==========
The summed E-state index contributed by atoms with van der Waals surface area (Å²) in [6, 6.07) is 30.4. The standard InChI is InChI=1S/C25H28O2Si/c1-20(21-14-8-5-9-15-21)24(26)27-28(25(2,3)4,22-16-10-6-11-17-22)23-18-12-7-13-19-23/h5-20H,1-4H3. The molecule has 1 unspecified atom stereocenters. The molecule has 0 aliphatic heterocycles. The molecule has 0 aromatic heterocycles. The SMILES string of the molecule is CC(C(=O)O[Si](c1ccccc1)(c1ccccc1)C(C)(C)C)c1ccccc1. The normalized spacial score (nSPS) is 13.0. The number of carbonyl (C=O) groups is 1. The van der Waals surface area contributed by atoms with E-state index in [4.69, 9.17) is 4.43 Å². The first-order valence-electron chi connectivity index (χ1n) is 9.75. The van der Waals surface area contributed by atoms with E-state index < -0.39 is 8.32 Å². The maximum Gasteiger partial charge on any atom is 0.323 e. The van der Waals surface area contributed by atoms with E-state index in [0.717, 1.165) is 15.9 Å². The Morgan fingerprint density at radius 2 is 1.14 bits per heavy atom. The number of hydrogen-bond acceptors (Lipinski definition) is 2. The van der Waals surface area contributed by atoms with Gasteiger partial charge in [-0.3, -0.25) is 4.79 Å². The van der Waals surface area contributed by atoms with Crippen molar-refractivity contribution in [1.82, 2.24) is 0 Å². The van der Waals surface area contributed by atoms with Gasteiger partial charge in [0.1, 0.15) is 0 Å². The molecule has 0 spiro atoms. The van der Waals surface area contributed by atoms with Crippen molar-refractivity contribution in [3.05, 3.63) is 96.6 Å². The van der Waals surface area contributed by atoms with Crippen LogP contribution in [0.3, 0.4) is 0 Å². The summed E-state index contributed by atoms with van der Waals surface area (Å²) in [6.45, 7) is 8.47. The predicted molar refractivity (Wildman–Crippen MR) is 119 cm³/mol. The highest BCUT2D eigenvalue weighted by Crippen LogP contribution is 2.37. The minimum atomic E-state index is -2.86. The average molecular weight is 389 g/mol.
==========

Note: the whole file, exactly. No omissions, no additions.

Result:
The summed E-state index contributed by atoms with van der Waals surface area (Å²) in [6, 6.07) is 30.4. The standard InChI is InChI=1S/C25H28O2Si/c1-20(21-14-8-5-9-15-21)24(26)27-28(25(2,3)4,22-16-10-6-11-17-22)23-18-12-7-13-19-23/h5-20H,1-4H3. The molecule has 1 unspecified atom stereocenters. The molecule has 0 aliphatic heterocycles. The molecule has 0 aromatic heterocycles. The SMILES string of the molecule is CC(C(=O)O[Si](c1ccccc1)(c1ccccc1)C(C)(C)C)c1ccccc1. The normalized spacial score (nSPS) is 13.0. The number of carbonyl (C=O) groups is 1. The van der Waals surface area contributed by atoms with E-state index in [4.69, 9.17) is 4.43 Å². The first-order valence-electron chi connectivity index (χ1n) is 9.75. The van der Waals surface area contributed by atoms with E-state index < -0.39 is 8.32 Å². The maximum Gasteiger partial charge on any atom is 0.323 e. The van der Waals surface area contributed by atoms with E-state index in [0.717, 1.165) is 15.9 Å². The Morgan fingerprint density at radius 2 is 1.14 bits per heavy atom. The number of hydrogen-bond acceptors (Lipinski definition) is 2. The van der Waals surface area contributed by atoms with Gasteiger partial charge in [-0.3, -0.25) is 4.79 Å². The van der Waals surface area contributed by atoms with Crippen molar-refractivity contribution in [1.82, 2.24) is 0 Å². The van der Waals surface area contributed by atoms with Gasteiger partial charge in [0.1, 0.15) is 0 Å². The molecule has 0 spiro atoms. The van der Waals surface area contributed by atoms with Crippen molar-refractivity contribution in [3.05, 3.63) is 96.6 Å². The van der Waals surface area contributed by atoms with Crippen LogP contribution in [0.3, 0.4) is 0 Å². The summed E-state index contributed by atoms with van der Waals surface area (Å²) in [6.45, 7) is 8.47. The predicted molar refractivity (Wildman–Crippen MR) is 119 cm³/mol. The highest BCUT2D eigenvalue weighted by Crippen LogP contribution is 2.37. The minimum atomic E-state index is -2.86. The average molecular weight is 389 g/mol.